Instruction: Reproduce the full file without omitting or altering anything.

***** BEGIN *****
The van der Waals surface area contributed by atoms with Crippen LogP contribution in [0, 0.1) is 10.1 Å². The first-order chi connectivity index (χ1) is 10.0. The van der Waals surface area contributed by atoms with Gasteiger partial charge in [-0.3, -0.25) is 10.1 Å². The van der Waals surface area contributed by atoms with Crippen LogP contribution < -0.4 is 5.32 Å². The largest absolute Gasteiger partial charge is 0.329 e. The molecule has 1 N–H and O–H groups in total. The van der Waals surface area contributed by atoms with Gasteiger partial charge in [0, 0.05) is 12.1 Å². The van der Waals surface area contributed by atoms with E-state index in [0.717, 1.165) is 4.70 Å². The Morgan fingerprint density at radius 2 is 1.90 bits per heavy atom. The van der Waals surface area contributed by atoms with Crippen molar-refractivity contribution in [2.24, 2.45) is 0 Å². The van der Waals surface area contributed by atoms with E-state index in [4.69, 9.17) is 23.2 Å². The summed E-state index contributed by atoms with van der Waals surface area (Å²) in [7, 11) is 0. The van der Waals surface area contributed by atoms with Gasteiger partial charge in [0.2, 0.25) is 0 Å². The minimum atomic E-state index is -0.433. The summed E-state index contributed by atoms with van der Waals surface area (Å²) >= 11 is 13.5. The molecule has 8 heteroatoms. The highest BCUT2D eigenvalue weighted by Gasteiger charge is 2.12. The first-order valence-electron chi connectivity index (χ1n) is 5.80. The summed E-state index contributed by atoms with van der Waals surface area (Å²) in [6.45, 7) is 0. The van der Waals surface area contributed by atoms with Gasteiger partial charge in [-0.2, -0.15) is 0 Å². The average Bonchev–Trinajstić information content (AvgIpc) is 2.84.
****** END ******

The van der Waals surface area contributed by atoms with Crippen LogP contribution in [0, 0.1) is 10.1 Å². The first-order chi connectivity index (χ1) is 10.0. The van der Waals surface area contributed by atoms with Gasteiger partial charge in [-0.3, -0.25) is 10.1 Å². The van der Waals surface area contributed by atoms with Crippen LogP contribution < -0.4 is 5.32 Å². The largest absolute Gasteiger partial charge is 0.329 e. The molecule has 1 N–H and O–H groups in total. The van der Waals surface area contributed by atoms with Gasteiger partial charge in [0, 0.05) is 12.1 Å². The van der Waals surface area contributed by atoms with E-state index in [0.717, 1.165) is 4.70 Å². The Morgan fingerprint density at radius 2 is 1.90 bits per heavy atom. The van der Waals surface area contributed by atoms with Crippen molar-refractivity contribution in [2.24, 2.45) is 0 Å². The van der Waals surface area contributed by atoms with E-state index in [4.69, 9.17) is 23.2 Å². The summed E-state index contributed by atoms with van der Waals surface area (Å²) in [7, 11) is 0. The van der Waals surface area contributed by atoms with Gasteiger partial charge in [0.2, 0.25) is 0 Å². The minimum atomic E-state index is -0.433. The summed E-state index contributed by atoms with van der Waals surface area (Å²) >= 11 is 13.5. The molecule has 8 heteroatoms. The highest BCUT2D eigenvalue weighted by Gasteiger charge is 2.12. The first-order valence-electron chi connectivity index (χ1n) is 5.80. The summed E-state index contributed by atoms with van der Waals surface area (Å²) in [6.45, 7) is 0. The van der Waals surface area contributed by atoms with Gasteiger partial charge in [-0.2, -0.15) is 0 Å². The average Bonchev–Trinajstić information content (AvgIpc) is 2.84.